Jessimi Jones took on her role as the new executive director of the Springfield Museum of Art
in January 2020.
She didn't know it at the time, but she'd only have about seven weeks in her new position before the COVID-19 pandemic would halt her plans and give her more time to establish what direction she really wanted to lead the museum.
That direction includes ensuring the museum feels welcoming, community focused, and intentional.
"One of my big hopes is making sure museums are a place where anybody who wants to come and visit can come; they can feel welcome," Jones say. "I want everyone to be able to have a meaningful moment and find something that connects to their own life and see the world in just a little bit of a different way."
Jones, who is originally from Bellefontaine, says she's always had a passion for art, which she originally pursued through art classes.
In high school, she experienced her first visit to an art museum - The Toledo Museum of Art
"That moment, my first visit to an art museum, was when I fell in love with art museums," she says. "And what spurred that was when we walked in, there on the wall was this painting that was an impressionist painting - it's a scene of Venice. I was struck by it because it was a poster that was in our art classroom, so I would sit in the art classroom and look at it ... and I thought, 'Wouldn't it be great to go to Venice some day.' And it was that moment that made me realize that art can transport you to places you've never been before and make you see your dreams and open the world in a way you hadn't considered.
"I thought, 'This was a poster in my art classroom, so it must be an important work of art.'"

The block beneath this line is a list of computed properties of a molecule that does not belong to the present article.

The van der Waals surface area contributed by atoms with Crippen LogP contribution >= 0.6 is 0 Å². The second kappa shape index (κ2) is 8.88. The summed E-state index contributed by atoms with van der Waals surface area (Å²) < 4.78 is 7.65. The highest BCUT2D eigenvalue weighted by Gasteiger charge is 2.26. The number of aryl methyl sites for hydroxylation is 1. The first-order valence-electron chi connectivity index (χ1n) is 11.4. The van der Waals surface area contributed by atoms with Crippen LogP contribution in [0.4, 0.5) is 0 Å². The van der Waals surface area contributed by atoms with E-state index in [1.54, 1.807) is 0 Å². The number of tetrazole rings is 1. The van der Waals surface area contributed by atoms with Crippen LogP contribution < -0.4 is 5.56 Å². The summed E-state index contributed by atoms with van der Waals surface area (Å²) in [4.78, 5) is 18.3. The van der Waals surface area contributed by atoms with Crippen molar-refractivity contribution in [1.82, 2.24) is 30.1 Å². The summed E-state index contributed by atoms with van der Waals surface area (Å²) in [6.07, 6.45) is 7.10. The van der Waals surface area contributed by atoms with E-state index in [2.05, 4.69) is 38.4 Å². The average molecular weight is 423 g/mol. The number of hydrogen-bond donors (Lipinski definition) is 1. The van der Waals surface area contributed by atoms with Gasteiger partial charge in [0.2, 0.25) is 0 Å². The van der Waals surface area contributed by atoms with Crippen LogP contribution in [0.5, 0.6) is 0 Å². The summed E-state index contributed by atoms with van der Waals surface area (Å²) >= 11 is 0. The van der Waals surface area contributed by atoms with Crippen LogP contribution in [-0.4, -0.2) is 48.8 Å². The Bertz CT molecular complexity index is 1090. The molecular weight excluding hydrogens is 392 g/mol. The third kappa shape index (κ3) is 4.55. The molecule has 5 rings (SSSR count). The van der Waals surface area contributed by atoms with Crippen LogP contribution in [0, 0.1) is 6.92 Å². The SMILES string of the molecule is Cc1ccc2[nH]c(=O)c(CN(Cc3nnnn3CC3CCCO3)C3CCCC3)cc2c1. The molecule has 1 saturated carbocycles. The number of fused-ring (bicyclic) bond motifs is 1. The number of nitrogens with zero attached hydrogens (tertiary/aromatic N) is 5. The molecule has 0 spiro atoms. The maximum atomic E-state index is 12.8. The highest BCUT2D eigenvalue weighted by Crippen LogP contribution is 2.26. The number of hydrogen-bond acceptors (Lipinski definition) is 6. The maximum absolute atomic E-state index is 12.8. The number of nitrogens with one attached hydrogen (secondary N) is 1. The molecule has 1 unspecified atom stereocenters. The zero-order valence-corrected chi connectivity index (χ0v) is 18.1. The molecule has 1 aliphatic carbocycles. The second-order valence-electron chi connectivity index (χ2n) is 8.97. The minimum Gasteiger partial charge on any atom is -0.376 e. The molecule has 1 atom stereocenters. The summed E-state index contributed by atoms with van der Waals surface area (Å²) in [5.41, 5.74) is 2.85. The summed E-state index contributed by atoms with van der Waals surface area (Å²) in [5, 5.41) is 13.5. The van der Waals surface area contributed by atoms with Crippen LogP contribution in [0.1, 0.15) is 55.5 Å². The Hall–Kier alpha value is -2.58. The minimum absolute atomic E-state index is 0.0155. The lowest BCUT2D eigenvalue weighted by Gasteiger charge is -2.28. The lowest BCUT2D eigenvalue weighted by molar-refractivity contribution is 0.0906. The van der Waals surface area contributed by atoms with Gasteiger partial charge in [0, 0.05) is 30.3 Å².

Jones says that moment had a huge impact on her and led her to go to the University of Toledo
for Art because the art school is connected to the museum.
Eventually, Jones transferred to Kent State University
and realized her love of art ran deeper than only creating it.
"I wanted to be involved in the arts but making art was not the driving force for me," Jones says. "But being around art and involved in art mattered, and it's something that fueled me."
She says she found herself gravitating toward art history classes and changing her major to Art History.
"I was constantly on this course to find how I can be involved in the arts and how I can be employed in the arts," says Jones, who started taking art education classes and volunteering in for an art class at a local school. "As a junior in college was the first time I knew art education was even a career."
And she realized she wanted to spend her life teaching others about art and promoting the importance of art.
Following college, Jones started working at the Columbus Museum of Art
, where she stayed for 12 years and was able to develop the Art Teacher in School programs and help the museum's Center for Creativity.